The final night of the Festival will be an opportunity to see a wealth of New Zealand talent brought together especially for this event. At the helm is Ben Throp, 25 years of performing and album release under his belt, and a knack for bringing together top talent to play his tunes as well as those of his influencers. Throp is thrilled to be playing with such immense talent and experience.
“I’m just absolutely stoked to be on stage with them,” he says. “This is a special event and it needs a special band, that’s why I’ve put this together.”
With musicians scattered around the country, rehearsal time has been condensed into a few very tight, intense sessions. The experience each musician brings means they’ve plugged into the band easily while retaining a raw appeal that ignites in front of an audience.
“I love taking risks because the rewards are way better. I don’t like doing mundane and ‘same old’,” Throp explains.
The musicians that make up this Festival’s Throp band come from a range of genre. John Rae is a jazz drummer, multi-award winning, internationally recognised and 2009 Composer in Residence at Victoria University. He and pianist Ben Wilcock play together in jazz trio The Jelly Rolls. Hannah Fraser on violin will also bring a jazz element to the stage. She most often plays with The Troubles. Scotty Smith is a “local legend” says Throp, this show will see him play mandolin. Also local is multi-talented, multi-instrumentalist Willie Devine who plays in a multitude of bands around Hawke’s Bay including Tropical Downbeat Orchestra and Revolutionary Arts Ensemble. Jeff Boyle completes the band. Boyle is a guitarist, most often seen playing with post-rock outfit Jakob.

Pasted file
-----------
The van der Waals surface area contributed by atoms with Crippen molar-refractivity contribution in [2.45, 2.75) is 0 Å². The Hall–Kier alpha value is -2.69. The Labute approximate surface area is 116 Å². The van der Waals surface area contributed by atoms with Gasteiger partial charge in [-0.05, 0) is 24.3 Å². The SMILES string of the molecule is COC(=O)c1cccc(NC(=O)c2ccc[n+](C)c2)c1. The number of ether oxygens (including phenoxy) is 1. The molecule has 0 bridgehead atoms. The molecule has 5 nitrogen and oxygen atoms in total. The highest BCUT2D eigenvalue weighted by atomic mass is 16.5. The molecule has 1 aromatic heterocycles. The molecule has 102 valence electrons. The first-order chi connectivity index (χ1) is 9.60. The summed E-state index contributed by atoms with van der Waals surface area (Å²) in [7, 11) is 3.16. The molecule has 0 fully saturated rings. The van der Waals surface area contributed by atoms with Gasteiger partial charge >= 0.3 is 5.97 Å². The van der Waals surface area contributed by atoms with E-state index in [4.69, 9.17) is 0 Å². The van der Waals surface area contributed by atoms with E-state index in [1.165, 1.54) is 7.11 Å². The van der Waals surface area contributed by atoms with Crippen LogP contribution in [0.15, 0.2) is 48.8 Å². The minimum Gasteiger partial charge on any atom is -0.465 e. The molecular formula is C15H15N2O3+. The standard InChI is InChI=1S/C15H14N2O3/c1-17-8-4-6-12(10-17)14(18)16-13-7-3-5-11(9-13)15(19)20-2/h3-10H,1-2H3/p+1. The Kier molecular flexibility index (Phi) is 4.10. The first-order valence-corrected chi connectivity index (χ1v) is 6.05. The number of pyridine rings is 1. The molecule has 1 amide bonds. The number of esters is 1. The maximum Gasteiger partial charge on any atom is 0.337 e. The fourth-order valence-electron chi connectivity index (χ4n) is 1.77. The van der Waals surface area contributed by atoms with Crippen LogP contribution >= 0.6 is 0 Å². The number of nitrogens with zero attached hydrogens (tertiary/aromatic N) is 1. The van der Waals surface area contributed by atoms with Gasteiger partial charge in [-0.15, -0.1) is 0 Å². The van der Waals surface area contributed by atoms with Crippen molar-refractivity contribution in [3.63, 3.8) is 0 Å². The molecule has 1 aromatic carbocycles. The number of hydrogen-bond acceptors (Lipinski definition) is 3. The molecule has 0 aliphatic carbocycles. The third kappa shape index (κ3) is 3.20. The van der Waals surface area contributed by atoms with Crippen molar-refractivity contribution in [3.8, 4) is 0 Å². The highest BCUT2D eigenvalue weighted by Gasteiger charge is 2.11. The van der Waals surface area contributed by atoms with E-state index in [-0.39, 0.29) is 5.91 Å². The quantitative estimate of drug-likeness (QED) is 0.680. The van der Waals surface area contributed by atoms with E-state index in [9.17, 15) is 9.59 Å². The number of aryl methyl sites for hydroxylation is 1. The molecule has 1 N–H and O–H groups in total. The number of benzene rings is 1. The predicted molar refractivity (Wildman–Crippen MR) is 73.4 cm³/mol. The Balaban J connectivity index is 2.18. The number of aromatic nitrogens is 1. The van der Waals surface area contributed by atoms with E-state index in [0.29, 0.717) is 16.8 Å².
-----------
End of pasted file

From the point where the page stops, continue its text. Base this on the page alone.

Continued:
Throp says he’s excited to be playing with the “textural soundscapes” Boyle brings to the sets.
“There are so many different flavours between the seven of us, there’s so many different directions we can go. It’s the jazziest group I’ve brought together and it’s super exciting. Choosing jazz musicians is deliberate, they know how to improvise and really go there,” Throp explains. “The rehearsals have been epic. From the first four bars I knew I’d made the right call with the musicians I had in the room.”
The show will be made up of both originals - many new to audiences and having their inaugural outing at the Festival finale - and covers of some of Throp’s biggest influencers. He doesn’t want to give anything away but Neil Young and Radiohead. Throp promises the show will be risky, edgy and a real Arts Festival happening.
“As a songwriter I’d like to think I’m getting better and bringing more creativity to my work,” says Throp. “Whenever I do a gig of this magnitude, I’ve come away knowing people have seen a Show, showmanship, and they feel they’ve been nourished.”
Throp recommends the show to anyone who loves listening to songs with substance. “Lyrically, musically – and anyone who loves watching high quality musicianship and hearing the stories of how songs are crafted.”
The last night of the Festival will bring together many elements of the Festival itself into a microcosm: collaboration across genre, intermeshing of talent and experience into new combinations, and a chance to witness genius in action.